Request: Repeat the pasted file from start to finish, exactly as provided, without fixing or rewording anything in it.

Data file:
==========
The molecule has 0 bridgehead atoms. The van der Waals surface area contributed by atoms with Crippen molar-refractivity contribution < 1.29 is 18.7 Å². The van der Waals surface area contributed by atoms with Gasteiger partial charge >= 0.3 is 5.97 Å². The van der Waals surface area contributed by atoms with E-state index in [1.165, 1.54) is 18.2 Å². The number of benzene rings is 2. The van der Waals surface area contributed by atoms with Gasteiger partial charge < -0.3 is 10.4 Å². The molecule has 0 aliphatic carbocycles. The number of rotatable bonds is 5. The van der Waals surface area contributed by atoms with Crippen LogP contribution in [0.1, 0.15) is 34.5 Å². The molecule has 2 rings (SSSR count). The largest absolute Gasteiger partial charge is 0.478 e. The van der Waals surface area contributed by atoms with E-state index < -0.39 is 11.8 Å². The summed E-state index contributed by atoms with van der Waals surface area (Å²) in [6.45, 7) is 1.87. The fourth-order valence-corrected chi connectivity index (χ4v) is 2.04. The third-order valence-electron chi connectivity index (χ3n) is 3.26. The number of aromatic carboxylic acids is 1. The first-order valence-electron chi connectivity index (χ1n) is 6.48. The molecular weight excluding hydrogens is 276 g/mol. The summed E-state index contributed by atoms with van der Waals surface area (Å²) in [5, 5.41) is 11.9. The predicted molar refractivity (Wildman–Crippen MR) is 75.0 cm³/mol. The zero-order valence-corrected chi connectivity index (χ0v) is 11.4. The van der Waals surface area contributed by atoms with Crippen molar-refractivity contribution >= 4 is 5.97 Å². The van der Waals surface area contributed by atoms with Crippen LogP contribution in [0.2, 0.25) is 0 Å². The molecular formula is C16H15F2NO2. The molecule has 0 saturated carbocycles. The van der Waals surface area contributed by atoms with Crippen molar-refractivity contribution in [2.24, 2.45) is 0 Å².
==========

The molecule has 0 bridgehead atoms. The van der Waals surface area contributed by atoms with Crippen molar-refractivity contribution < 1.29 is 18.7 Å². The van der Waals surface area contributed by atoms with Gasteiger partial charge >= 0.3 is 5.97 Å². The van der Waals surface area contributed by atoms with E-state index in [1.165, 1.54) is 18.2 Å². The number of benzene rings is 2. The van der Waals surface area contributed by atoms with Gasteiger partial charge < -0.3 is 10.4 Å². The molecule has 0 aliphatic carbocycles. The number of rotatable bonds is 5. The van der Waals surface area contributed by atoms with Crippen LogP contribution in [0.1, 0.15) is 34.5 Å². The molecule has 2 rings (SSSR count). The largest absolute Gasteiger partial charge is 0.478 e. The van der Waals surface area contributed by atoms with E-state index < -0.39 is 11.8 Å². The summed E-state index contributed by atoms with van der Waals surface area (Å²) in [6.45, 7) is 1.87. The fourth-order valence-corrected chi connectivity index (χ4v) is 2.04. The third-order valence-electron chi connectivity index (χ3n) is 3.26. The number of aromatic carboxylic acids is 1. The first-order valence-electron chi connectivity index (χ1n) is 6.48. The molecular weight excluding hydrogens is 276 g/mol. The summed E-state index contributed by atoms with van der Waals surface area (Å²) in [5, 5.41) is 11.9. The predicted molar refractivity (Wildman–Crippen MR) is 75.0 cm³/mol. The zero-order valence-corrected chi connectivity index (χ0v) is 11.4. The van der Waals surface area contributed by atoms with Crippen molar-refractivity contribution >= 4 is 5.97 Å². The van der Waals surface area contributed by atoms with Crippen LogP contribution in [0.2, 0.25) is 0 Å². The molecular formula is C16H15F2NO2. The molecule has 0 saturated carbocycles. The van der Waals surface area contributed by atoms with Crippen molar-refractivity contribution in [2.24, 2.45) is 0 Å².